The rap on research for the arts, museums, and informal sciences
Lebrecht, a prolific and provocative commentator on the classical music scene, has written an appropriately sober state-of-the-field piece in a British cultural monthly. The question being raised around the world, he tells us, is “Who needs a symphony orchestra?” His answer is that we all do, because classical concerts “restore balance to over-busy lives.” Maybe, but that argument is part of the problem.
Lebrecht’s summary of recent good and bad news in classical music draws from Europe and Asia as well as the US, so it provides some helpful context for us provincial Americans. But his reasons for believing that “that the symphony orchestra will always survive” are pretty familiar:
[I]n a lifestyle of wall-to-wall wi-fi and instant tweets, the concert hall is one of the few places where we become reachable, where we can switch off our lifelines and surrender to a form that will not let us go for an hour or more. The symphony orchestra is our relief from the communicative addiction. It forces us, willy-nilly, to resist the responsive urge. It is a cold-turkey cure for our reactive insanity, our self-destroying restlessness.
Sure, that’s an interesting twist: we become “reachable” in an emotional or spiritual sense only when we become unreachable in a technological sense: when our gadgets are turned off.
And I’m struck by how similar Lebrecht’s diagnosis is to Martha Lavey’s, which I blogged about here recently. Lavey, the artistic director of Steppenwolf Theater, argued that sitting quietly in the dark with our devices put away forces us to internalize and process our responses to the artwork, whereas putting those responses into words for a tweet or a text shortcuts that inward reckoning and diffuses the moment. Clearly Lebrecht would agree.
But at bottom this is the old notion that classical music is a retreat from contemporary life, an antidote to its poison, rather than a vibrant part of it. As I’ve argued here before, it’s a self-defeating position: you can’t argue for classical music’s relevance to contemporary culture while also insisting that its virtue lies in how set apart from that culture it is. ...
“We, as a society, need the symphony orchestra now more than ever before,” Lebrecht writes, and “that need becomes ever clearer as the world speeds up.” If only more people could slow down for classical music, he implies, they’d enjoy its salutary effects…and they’d want their governments to subsidize it.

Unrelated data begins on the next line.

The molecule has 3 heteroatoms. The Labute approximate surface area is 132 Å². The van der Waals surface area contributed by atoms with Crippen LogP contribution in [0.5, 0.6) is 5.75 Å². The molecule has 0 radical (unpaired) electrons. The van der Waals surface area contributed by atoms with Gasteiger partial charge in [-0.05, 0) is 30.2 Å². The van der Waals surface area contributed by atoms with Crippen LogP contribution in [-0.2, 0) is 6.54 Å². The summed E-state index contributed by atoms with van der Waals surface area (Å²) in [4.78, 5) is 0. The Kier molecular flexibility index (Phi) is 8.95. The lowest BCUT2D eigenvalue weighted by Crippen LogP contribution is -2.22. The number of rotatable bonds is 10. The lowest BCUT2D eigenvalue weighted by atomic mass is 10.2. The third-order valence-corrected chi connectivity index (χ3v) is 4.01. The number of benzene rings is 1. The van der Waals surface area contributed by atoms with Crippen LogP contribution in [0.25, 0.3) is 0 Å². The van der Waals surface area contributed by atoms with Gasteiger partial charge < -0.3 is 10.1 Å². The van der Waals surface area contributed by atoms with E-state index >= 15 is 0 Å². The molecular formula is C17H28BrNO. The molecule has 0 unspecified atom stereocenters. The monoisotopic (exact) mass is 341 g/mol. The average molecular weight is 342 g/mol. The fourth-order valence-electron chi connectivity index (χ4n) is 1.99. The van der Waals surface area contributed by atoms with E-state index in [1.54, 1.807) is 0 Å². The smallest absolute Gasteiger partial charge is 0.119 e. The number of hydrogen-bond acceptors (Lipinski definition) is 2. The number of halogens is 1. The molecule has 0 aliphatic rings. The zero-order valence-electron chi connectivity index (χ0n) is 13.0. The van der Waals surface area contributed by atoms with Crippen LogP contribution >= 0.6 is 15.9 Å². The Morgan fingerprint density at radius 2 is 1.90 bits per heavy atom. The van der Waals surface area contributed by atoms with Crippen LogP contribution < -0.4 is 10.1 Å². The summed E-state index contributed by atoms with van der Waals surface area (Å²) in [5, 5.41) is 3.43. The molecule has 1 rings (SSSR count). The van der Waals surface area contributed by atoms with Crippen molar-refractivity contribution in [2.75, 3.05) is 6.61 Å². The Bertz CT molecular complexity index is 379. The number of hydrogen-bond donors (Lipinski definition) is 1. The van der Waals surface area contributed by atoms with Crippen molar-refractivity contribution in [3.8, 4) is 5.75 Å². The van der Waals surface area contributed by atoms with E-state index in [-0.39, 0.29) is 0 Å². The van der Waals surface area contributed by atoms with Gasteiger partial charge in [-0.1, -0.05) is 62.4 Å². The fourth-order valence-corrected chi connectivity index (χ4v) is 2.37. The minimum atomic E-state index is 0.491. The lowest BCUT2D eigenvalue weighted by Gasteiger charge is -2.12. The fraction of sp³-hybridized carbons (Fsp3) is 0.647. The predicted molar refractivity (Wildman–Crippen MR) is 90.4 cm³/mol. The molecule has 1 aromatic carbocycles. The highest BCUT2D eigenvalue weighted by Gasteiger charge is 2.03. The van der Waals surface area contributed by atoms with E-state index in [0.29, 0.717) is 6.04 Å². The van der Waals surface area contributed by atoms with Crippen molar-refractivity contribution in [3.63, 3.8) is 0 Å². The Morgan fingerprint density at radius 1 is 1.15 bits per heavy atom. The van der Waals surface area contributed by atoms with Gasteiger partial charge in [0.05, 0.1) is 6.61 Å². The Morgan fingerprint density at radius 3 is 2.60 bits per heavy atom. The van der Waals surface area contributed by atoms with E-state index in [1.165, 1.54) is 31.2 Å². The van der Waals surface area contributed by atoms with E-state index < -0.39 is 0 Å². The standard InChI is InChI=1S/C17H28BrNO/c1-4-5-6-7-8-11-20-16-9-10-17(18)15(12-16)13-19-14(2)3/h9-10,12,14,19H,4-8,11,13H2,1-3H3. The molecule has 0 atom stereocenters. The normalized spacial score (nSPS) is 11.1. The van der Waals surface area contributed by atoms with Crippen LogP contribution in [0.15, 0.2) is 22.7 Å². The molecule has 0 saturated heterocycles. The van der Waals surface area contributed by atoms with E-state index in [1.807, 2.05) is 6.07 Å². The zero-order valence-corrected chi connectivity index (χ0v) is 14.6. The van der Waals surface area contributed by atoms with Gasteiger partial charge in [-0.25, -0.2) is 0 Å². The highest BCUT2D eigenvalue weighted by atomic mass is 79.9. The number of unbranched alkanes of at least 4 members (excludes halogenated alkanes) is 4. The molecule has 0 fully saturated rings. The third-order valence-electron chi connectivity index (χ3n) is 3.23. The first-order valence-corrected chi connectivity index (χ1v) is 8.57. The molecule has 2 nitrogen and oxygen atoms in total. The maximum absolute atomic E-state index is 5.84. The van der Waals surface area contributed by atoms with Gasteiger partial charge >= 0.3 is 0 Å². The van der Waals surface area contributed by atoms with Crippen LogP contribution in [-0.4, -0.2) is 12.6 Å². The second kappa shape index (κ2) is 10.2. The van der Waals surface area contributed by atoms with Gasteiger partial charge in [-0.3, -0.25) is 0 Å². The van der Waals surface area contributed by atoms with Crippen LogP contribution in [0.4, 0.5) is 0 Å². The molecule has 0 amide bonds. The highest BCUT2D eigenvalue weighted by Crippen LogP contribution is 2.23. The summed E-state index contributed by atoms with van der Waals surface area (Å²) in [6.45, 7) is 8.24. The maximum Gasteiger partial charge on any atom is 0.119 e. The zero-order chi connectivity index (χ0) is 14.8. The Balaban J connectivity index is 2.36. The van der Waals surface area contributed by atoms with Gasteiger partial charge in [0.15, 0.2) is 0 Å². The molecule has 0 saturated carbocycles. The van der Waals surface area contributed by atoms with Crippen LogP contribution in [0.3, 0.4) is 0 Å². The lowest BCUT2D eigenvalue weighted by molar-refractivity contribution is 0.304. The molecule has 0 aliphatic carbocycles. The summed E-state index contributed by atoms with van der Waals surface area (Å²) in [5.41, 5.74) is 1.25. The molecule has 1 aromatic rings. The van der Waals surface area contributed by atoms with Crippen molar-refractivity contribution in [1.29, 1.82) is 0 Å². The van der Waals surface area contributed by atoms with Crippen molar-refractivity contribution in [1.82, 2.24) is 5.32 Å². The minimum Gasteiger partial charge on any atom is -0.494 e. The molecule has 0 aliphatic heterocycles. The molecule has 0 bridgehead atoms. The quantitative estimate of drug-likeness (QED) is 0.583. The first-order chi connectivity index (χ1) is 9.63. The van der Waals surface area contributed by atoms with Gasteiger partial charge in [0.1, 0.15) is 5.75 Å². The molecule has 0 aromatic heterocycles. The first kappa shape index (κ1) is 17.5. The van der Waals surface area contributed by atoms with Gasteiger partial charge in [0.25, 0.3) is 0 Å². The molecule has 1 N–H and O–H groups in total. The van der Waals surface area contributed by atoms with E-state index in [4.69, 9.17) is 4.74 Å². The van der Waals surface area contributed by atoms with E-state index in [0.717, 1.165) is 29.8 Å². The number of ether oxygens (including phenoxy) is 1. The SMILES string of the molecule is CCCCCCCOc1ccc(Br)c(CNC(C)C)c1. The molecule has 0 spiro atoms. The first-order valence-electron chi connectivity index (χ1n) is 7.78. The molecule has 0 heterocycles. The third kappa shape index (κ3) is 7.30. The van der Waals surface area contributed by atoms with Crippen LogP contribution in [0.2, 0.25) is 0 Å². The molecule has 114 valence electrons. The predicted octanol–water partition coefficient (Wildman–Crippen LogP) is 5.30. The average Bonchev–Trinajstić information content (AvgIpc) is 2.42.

There’s a deep and unfortunate nostalgia here. “A country that once discussed culture with somber reverence,” writes Lebrecht, referring to the Netherlands, “is now resorting to the rhetoric of Sarah Palin and the Governor of Kansas, who recently eliminated all state funding for the arts. Culture is no longer a sacred cow.” He seems unaware that treating culture with somber reverence — making it sacred in the first place — was what created the segregation from everyday culture that it’s now struggling against.
I’m not questioning Lebrecht’s historical accuracy. When he writes that in the 1930s and ’40s “the perception of symphonic music as an improving grace was widespread,” I’m sure he’s right. But I’m equally sure that things have changed since then, perhaps especially with respect to phrases like “improving grace.” In today’s culture, that’s not how we think. The music people care about and form relationships with isn’t floating above them, waiting to lift them up like some divine hand. It’s inside them, intimate and informal and on their own level. Even when we are looking for improvement, we don’t sanctify the task — we try to make it fun.
Photo: Cleveland Orchestra blog
I think Lebrecht, like some other traditionalists in the cultural sector I can think of, is speaking from 20th century assumptions about 21st century challenges. On the other hand, he does mention approvingly the street-level work that some orchestras and musicians are doing to connect with people whose lives are a little rougher than those of the typical classical music patron, from inner-city youth and recent immigrants to soldiers, hospital patients. (Above, members of the Cleveland Orchestra playing in a homeless shelter in Miami.) It’s exactly that kind of work, and the redefinition of the musician’s role that it implies, that conservative musicians in the Detroit Symphony were fighting against in their recent strike.
So let’s take Lebrecht on his merits, which are considerable. Read his article and let us all know what you think.
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